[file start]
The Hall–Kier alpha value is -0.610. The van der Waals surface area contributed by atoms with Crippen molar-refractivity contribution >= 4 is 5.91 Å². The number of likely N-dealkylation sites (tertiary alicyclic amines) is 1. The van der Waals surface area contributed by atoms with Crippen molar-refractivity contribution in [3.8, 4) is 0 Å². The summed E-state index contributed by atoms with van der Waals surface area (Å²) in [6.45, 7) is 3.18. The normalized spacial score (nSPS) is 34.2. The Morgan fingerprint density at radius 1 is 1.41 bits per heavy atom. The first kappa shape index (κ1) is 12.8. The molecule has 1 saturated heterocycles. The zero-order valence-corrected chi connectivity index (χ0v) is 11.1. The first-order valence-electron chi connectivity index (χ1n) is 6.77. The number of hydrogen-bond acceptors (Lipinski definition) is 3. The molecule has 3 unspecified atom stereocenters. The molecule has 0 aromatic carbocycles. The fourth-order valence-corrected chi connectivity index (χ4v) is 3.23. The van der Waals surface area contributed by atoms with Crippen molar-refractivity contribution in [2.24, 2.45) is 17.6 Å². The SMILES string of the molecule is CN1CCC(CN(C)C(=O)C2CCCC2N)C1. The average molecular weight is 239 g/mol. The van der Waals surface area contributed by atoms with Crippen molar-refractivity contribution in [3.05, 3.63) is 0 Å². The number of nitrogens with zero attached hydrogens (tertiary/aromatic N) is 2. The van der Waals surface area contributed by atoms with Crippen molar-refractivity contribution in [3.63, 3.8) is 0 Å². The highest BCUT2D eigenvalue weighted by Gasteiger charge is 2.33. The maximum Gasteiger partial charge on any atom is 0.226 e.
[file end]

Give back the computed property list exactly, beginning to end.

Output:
The Hall–Kier alpha value is -0.610. The van der Waals surface area contributed by atoms with Crippen molar-refractivity contribution >= 4 is 5.91 Å². The number of likely N-dealkylation sites (tertiary alicyclic amines) is 1. The van der Waals surface area contributed by atoms with Crippen molar-refractivity contribution in [3.8, 4) is 0 Å². The summed E-state index contributed by atoms with van der Waals surface area (Å²) in [6.45, 7) is 3.18. The normalized spacial score (nSPS) is 34.2. The Morgan fingerprint density at radius 1 is 1.41 bits per heavy atom. The first kappa shape index (κ1) is 12.8. The molecule has 1 saturated heterocycles. The zero-order valence-corrected chi connectivity index (χ0v) is 11.1. The first-order valence-electron chi connectivity index (χ1n) is 6.77. The number of hydrogen-bond acceptors (Lipinski definition) is 3. The molecule has 3 unspecified atom stereocenters. The molecule has 0 aromatic carbocycles. The fourth-order valence-corrected chi connectivity index (χ4v) is 3.23. The van der Waals surface area contributed by atoms with Crippen molar-refractivity contribution in [2.24, 2.45) is 17.6 Å². The SMILES string of the molecule is CN1CCC(CN(C)C(=O)C2CCCC2N)C1. The average molecular weight is 239 g/mol. The van der Waals surface area contributed by atoms with Crippen molar-refractivity contribution in [3.05, 3.63) is 0 Å². The number of nitrogens with zero attached hydrogens (tertiary/aromatic N) is 2. The van der Waals surface area contributed by atoms with Crippen molar-refractivity contribution in [3.63, 3.8) is 0 Å². The highest BCUT2D eigenvalue weighted by Gasteiger charge is 2.33. The maximum Gasteiger partial charge on any atom is 0.226 e.